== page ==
Importer of Memorable Wines from the New Old World of Eastern and Central Europe
Importer of Memorable Wines from the New Old World of Eastern and Central Europe

Kékhegy, Mátra, Hungary

“We believe that the Mátra wine region, which has been called the homeland of fresh, white wines, has not yet found its true image” — Piroska-Orbán Szilvia and Piroska Tibor

Winery map

At a Glance

Andesite, red clay, and chalk
Volcanic hills
Tramini, Zöld Veltelini, Szürkebarát, Cabernet Sauvignon, Cabernet Franc, Blauburger, Zweigelt
3 hectares

Piroska Family
Szilvia, Tibor and their two girls

The People

One of my favorite Hungarian colloquialisms is, “Sírva vigad a Magyar.” This more or less translates to: a Hungarian is only happy when they are miserable. I’ve also heard it described as a “melancholic intermingling of joy and sorrow.” This sentiment is also acutely felt while walking around the various Pincefalu in the Mátra appellation. A Pincefalu is a village dedicated entirely to small family cellars dug into the hillsides with a connected press house on top and often a small living space above that. While largely abandoned today (WWII, Holocaust, Communism etc…), you can easily close your eyes and imagine what harvest would have been like here at its historical peak in the late 1700s early 1800s. Hundreds of families all cooking, harvesting, and celebrating together. While only a handful of these cellar houses are still actively used by hobby winemakers today, a few families are doing something really special and bringing these wines to the market like Szilvia and Tibor of Kékhegy Pince in Gyöngyöspata.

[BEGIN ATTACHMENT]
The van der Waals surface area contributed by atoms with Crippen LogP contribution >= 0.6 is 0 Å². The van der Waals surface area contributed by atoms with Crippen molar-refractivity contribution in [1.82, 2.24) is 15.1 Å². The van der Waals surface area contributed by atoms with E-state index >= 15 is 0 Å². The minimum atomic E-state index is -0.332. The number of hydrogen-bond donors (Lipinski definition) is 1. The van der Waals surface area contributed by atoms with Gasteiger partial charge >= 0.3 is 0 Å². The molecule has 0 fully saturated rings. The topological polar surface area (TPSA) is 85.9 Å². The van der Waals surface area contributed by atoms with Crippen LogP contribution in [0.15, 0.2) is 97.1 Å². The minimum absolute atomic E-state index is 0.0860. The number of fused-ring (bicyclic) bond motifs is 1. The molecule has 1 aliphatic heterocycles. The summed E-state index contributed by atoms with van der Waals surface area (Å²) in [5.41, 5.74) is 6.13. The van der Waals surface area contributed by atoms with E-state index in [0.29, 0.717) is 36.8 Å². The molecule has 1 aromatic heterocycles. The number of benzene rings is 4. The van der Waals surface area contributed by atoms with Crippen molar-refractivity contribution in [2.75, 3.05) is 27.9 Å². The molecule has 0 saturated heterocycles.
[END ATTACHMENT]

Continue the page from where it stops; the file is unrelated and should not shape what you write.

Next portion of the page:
The village of Gyöngyöspata

They are not a part of long lineage in the Mátra and are a first generation winemaking family on top of that. They actively chose this place because of its massive potential and freedom to pursue what they want. Often unfairly pigeonholed as just producing fresh mass-produced aromatic white wine, it’s one of the most underestimated appellations in Hungary. It has remarkable andesite riddled volcanic soils, a wide range of varietals and is ideal for organic farming. There’s also a synergy of other like minded producers that we are humbled to work with like Fanni and Gábor Karner, Bálint Losonci and Levente Major who are all pioneering producers in the natural wine scene in Hungary.